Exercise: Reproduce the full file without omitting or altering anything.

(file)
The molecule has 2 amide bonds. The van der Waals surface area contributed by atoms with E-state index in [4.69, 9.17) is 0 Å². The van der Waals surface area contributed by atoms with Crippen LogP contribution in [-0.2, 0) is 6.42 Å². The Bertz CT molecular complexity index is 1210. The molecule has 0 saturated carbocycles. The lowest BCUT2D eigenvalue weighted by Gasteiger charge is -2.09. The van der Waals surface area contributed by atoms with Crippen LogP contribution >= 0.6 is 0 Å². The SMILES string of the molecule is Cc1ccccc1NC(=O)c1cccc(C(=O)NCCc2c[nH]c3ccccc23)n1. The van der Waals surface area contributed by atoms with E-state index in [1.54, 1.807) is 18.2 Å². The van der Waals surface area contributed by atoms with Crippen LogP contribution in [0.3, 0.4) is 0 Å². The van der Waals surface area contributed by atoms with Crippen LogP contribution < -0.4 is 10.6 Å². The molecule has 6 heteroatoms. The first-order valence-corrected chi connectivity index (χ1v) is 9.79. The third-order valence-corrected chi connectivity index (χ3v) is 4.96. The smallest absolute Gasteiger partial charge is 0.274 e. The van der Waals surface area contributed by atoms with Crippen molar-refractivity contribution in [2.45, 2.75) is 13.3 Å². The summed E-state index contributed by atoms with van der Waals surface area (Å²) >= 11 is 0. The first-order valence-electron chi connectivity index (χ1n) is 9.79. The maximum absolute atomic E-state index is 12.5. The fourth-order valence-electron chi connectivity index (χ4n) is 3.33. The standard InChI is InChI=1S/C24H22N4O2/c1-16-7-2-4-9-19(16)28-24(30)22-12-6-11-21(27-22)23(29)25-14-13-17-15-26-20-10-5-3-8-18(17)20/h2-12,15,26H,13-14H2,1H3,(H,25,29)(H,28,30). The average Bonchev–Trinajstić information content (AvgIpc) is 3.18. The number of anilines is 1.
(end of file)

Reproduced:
The molecule has 2 amide bonds. The van der Waals surface area contributed by atoms with E-state index in [4.69, 9.17) is 0 Å². The van der Waals surface area contributed by atoms with Crippen LogP contribution in [-0.2, 0) is 6.42 Å². The Bertz CT molecular complexity index is 1210. The molecule has 0 saturated carbocycles. The lowest BCUT2D eigenvalue weighted by Gasteiger charge is -2.09. The van der Waals surface area contributed by atoms with Crippen LogP contribution >= 0.6 is 0 Å². The SMILES string of the molecule is Cc1ccccc1NC(=O)c1cccc(C(=O)NCCc2c[nH]c3ccccc23)n1. The van der Waals surface area contributed by atoms with E-state index in [1.54, 1.807) is 18.2 Å². The van der Waals surface area contributed by atoms with Crippen LogP contribution in [0.3, 0.4) is 0 Å². The van der Waals surface area contributed by atoms with Crippen LogP contribution < -0.4 is 10.6 Å². The molecule has 6 heteroatoms. The first-order valence-corrected chi connectivity index (χ1v) is 9.79. The third-order valence-corrected chi connectivity index (χ3v) is 4.96. The smallest absolute Gasteiger partial charge is 0.274 e. The van der Waals surface area contributed by atoms with Crippen molar-refractivity contribution in [2.45, 2.75) is 13.3 Å². The summed E-state index contributed by atoms with van der Waals surface area (Å²) >= 11 is 0. The first-order valence-electron chi connectivity index (χ1n) is 9.79. The maximum absolute atomic E-state index is 12.5. The fourth-order valence-electron chi connectivity index (χ4n) is 3.33. The standard InChI is InChI=1S/C24H22N4O2/c1-16-7-2-4-9-19(16)28-24(30)22-12-6-11-21(27-22)23(29)25-14-13-17-15-26-20-10-5-3-8-18(17)20/h2-12,15,26H,13-14H2,1H3,(H,25,29)(H,28,30). The average Bonchev–Trinajstić information content (AvgIpc) is 3.18. The number of anilines is 1.